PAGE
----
Therefore, it would be a useful effort to set up target areas of political action for Korean Americans, try to prioritize them.
Humanitarian aid to North Korea is currently quite urgent. Their government has announced that the country is experiencing a drought this year, which is expected to have severe effects. A food shortage disaster, like the period in the ‘90s, that North Koreans call “The Arduous March,” could be the result. An estimated 300 million tons of food aid maybe needed; South Korea and U.S. may need to be prepared.
In addition, a variety of malnutrition-related conditions could increase. Right now, multi-drug-resistant tuberculosis is rampant and people’s average life span is at least 10 to 15 years shorter than the South Korean average.
The level of tension in the current military is almost beyond imagination. There are about 1.7 million armed personnel in a land about the size of the lower half of Michigan, out of a total population of 72 million. There are excessive missile and artillery forces on both sides, which could annihilate each other within a couple of weeks. Likewise, the nuclear arms on both sides could pulverize not only the peninsula but also the neighboring countries with deadly radioactivity.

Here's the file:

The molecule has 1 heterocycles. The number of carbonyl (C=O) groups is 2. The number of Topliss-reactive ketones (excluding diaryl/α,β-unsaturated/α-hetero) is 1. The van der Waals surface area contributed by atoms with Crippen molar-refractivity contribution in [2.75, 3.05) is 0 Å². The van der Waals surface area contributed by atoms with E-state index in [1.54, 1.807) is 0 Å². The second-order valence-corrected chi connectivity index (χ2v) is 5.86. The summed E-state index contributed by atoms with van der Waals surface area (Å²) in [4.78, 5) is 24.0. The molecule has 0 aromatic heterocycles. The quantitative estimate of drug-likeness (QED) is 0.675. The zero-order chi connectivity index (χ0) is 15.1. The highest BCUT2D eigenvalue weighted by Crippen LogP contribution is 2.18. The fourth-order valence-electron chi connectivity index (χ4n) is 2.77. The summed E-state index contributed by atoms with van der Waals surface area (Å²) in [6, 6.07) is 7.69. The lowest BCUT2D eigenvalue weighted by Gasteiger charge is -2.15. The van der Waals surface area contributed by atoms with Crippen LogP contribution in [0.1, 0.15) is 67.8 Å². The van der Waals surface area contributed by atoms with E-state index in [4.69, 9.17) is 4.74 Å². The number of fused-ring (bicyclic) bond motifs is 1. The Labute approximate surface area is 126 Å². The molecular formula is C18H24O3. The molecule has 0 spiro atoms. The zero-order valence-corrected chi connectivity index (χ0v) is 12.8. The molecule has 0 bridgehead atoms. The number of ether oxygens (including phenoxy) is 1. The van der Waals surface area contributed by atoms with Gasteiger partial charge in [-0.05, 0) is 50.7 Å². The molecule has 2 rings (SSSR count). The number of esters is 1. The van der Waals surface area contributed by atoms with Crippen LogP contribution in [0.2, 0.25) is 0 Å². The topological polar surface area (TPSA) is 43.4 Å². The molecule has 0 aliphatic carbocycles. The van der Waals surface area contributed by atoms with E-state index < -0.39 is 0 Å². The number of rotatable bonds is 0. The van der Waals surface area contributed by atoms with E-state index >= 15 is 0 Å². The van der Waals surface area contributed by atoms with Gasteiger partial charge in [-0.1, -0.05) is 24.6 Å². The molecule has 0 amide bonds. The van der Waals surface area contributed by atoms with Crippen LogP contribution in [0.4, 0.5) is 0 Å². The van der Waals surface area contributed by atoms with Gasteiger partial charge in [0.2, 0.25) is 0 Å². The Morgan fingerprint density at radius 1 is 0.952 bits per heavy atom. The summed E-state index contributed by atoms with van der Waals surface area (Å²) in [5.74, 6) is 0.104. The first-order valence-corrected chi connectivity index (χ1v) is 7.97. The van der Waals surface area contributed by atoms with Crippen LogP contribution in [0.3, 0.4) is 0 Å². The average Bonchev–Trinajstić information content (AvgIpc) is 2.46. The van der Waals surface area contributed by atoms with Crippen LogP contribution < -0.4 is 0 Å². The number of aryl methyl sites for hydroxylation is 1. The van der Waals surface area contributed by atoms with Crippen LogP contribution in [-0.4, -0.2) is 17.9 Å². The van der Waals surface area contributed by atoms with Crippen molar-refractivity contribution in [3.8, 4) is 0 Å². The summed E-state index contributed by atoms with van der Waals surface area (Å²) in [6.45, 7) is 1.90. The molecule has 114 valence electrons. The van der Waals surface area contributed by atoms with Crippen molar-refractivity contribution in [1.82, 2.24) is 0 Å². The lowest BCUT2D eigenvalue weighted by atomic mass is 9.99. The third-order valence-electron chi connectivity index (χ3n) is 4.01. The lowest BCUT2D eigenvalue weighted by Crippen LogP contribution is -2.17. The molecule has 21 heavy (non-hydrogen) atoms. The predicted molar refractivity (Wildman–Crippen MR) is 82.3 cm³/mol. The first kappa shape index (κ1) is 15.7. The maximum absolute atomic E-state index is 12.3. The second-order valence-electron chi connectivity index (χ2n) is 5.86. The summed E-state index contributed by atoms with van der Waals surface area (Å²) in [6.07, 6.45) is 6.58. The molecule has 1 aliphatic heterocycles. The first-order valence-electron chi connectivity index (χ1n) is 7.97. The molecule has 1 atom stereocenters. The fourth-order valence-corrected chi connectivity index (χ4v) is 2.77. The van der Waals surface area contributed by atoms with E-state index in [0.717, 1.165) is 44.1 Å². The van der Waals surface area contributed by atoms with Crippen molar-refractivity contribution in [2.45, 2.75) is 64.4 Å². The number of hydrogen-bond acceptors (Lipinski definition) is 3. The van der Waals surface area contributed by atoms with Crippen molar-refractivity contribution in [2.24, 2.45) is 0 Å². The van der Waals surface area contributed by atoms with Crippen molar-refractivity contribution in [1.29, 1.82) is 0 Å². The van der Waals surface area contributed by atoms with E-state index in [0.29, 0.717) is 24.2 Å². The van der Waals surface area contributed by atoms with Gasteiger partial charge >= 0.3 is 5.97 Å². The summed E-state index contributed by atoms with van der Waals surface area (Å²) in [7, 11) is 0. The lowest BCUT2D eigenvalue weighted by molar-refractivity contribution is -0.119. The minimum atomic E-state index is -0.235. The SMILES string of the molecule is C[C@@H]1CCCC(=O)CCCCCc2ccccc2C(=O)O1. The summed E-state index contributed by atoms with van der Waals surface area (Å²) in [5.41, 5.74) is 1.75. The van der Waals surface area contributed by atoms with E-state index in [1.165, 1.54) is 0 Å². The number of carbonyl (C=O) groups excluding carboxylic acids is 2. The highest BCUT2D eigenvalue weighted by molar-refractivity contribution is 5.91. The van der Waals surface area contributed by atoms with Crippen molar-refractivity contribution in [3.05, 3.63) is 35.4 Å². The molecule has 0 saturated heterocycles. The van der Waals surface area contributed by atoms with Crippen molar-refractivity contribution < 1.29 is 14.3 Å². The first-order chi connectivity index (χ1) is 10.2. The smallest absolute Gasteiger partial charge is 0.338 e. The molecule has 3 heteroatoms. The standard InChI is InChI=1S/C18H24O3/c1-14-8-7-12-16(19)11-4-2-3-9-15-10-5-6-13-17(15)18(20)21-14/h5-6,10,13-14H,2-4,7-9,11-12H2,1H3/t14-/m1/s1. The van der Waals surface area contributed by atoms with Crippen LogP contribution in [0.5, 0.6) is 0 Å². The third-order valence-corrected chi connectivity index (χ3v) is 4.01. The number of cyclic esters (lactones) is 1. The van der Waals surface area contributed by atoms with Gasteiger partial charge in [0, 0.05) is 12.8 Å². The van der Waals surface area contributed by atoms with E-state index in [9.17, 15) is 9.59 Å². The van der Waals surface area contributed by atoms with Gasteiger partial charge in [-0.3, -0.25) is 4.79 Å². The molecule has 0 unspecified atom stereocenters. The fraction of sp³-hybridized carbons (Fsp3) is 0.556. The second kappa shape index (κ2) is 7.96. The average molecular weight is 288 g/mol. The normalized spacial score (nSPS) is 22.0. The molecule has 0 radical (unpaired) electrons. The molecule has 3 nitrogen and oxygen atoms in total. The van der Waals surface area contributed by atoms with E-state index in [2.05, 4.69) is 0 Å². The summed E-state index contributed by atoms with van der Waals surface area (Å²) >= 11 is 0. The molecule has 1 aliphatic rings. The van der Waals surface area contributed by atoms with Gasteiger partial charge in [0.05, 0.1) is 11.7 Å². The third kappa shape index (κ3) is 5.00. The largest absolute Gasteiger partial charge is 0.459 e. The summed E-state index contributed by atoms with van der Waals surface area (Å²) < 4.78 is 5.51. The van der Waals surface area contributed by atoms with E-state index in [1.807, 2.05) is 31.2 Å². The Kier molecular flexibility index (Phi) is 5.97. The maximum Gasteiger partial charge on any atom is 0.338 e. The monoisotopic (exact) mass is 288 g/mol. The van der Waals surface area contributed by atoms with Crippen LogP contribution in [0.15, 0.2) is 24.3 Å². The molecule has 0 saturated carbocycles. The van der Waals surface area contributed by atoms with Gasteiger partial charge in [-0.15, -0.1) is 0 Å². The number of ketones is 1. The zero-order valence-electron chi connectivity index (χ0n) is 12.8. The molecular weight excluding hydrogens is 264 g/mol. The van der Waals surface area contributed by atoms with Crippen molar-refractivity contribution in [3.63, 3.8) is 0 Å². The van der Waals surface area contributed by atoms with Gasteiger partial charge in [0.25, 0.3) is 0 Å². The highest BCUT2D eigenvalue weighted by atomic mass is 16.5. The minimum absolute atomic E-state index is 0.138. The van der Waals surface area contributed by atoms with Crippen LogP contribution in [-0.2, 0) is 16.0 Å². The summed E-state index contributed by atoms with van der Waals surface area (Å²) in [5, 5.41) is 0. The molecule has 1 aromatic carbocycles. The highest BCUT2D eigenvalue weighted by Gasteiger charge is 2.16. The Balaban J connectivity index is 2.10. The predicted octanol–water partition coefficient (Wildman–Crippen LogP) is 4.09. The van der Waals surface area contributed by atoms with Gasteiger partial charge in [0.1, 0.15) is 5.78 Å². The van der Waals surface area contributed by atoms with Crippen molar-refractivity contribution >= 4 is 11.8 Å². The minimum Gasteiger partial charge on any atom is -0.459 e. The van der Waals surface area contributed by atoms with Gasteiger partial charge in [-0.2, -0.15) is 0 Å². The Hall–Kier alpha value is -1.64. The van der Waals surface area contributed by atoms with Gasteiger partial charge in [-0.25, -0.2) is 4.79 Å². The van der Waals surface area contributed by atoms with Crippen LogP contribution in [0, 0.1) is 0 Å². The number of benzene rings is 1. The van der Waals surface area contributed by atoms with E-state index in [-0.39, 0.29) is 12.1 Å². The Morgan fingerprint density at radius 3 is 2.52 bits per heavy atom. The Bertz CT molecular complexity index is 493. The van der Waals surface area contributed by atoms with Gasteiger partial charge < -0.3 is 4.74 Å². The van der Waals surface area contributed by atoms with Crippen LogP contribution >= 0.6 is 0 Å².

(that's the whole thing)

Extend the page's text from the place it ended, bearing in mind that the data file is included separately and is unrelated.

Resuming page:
The defense budget of North Korea is about 30 percent of its total GDP, the highest percentage of any country. Under these perilous conditions, the U.S. and South Korea conduct joint military maneuvers annually, in an area of the West Sea which is in disputed maritime territory.
The Korean War ended in 1953, 62 long years ago, when U.S. and North Korea signed an armistice treaty at a small village in the Demilitarized Zone called Panmunjom. This was to be followed by a peace treaty within three months at Geneva, Switzerland. This treaty never did materialize, due mainly to the refusal of the U.S., and in spite of the continued and persistent requests by the North Korea, to this date.
Therefore, the Korean War had never formally ended and the current situation in the peninsula can best be described as an armistice, or cessation of hostilities, without further diplomatic action.
Contrary to the common perception by the American public, North Korea (Democratic People’s Republic of Korea (DPRK)) is going through political and economic metamorphoses under the leadership of its young leader Jong-un Kim. As he consolidates his leadership and solidifies country’s defense posture, including its nuclear weapons system, what the North Koreans call “nuclear deterrence.” North Korea is using various kinds of weapons miniaturization, sophistication of delivery modalities, including submarine launching.